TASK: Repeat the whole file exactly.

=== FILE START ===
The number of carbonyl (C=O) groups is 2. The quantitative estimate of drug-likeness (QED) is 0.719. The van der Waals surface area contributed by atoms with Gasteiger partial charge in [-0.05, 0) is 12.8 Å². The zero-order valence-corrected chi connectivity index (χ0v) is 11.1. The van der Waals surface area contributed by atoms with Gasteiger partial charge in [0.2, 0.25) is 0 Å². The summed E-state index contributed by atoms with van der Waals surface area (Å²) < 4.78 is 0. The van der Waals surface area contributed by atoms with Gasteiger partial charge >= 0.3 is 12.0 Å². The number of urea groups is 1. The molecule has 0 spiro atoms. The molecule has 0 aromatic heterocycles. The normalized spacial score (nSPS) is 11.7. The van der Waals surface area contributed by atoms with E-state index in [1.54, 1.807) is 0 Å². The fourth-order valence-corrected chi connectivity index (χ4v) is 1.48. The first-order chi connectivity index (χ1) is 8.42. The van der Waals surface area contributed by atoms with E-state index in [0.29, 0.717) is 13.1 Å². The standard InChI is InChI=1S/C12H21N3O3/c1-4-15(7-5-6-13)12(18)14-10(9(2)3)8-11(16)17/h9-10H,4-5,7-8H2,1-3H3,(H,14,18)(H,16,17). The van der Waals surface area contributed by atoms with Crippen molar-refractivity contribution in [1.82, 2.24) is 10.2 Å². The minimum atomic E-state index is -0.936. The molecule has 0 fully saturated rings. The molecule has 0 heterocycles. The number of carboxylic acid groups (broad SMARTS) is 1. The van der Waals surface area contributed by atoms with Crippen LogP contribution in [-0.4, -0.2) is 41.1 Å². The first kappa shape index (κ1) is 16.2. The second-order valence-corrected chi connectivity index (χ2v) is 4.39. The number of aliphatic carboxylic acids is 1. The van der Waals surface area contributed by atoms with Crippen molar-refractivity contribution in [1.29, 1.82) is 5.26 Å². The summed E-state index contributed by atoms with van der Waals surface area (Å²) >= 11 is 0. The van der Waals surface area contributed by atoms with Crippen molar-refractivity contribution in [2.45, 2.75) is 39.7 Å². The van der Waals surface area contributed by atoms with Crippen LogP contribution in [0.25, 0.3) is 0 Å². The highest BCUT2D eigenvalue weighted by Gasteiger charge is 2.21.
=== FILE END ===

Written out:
The number of carbonyl (C=O) groups is 2. The quantitative estimate of drug-likeness (QED) is 0.719. The van der Waals surface area contributed by atoms with Gasteiger partial charge in [-0.05, 0) is 12.8 Å². The zero-order valence-corrected chi connectivity index (χ0v) is 11.1. The van der Waals surface area contributed by atoms with Gasteiger partial charge in [0.2, 0.25) is 0 Å². The summed E-state index contributed by atoms with van der Waals surface area (Å²) < 4.78 is 0. The van der Waals surface area contributed by atoms with Gasteiger partial charge >= 0.3 is 12.0 Å². The number of urea groups is 1. The molecule has 0 spiro atoms. The molecule has 0 aromatic heterocycles. The normalized spacial score (nSPS) is 11.7. The van der Waals surface area contributed by atoms with E-state index in [1.54, 1.807) is 0 Å². The fourth-order valence-corrected chi connectivity index (χ4v) is 1.48. The first-order chi connectivity index (χ1) is 8.42. The van der Waals surface area contributed by atoms with E-state index in [0.29, 0.717) is 13.1 Å². The standard InChI is InChI=1S/C12H21N3O3/c1-4-15(7-5-6-13)12(18)14-10(9(2)3)8-11(16)17/h9-10H,4-5,7-8H2,1-3H3,(H,14,18)(H,16,17). The van der Waals surface area contributed by atoms with Crippen molar-refractivity contribution in [1.82, 2.24) is 10.2 Å². The minimum atomic E-state index is -0.936. The molecule has 0 fully saturated rings. The molecule has 0 heterocycles. The number of carboxylic acid groups (broad SMARTS) is 1. The van der Waals surface area contributed by atoms with Crippen LogP contribution in [-0.4, -0.2) is 41.1 Å². The first kappa shape index (κ1) is 16.2. The second-order valence-corrected chi connectivity index (χ2v) is 4.39. The number of aliphatic carboxylic acids is 1. The van der Waals surface area contributed by atoms with Crippen molar-refractivity contribution in [1.29, 1.82) is 5.26 Å². The summed E-state index contributed by atoms with van der Waals surface area (Å²) >= 11 is 0. The van der Waals surface area contributed by atoms with Crippen molar-refractivity contribution in [2.45, 2.75) is 39.7 Å². The van der Waals surface area contributed by atoms with Crippen LogP contribution in [0.25, 0.3) is 0 Å². The highest BCUT2D eigenvalue weighted by Gasteiger charge is 2.21.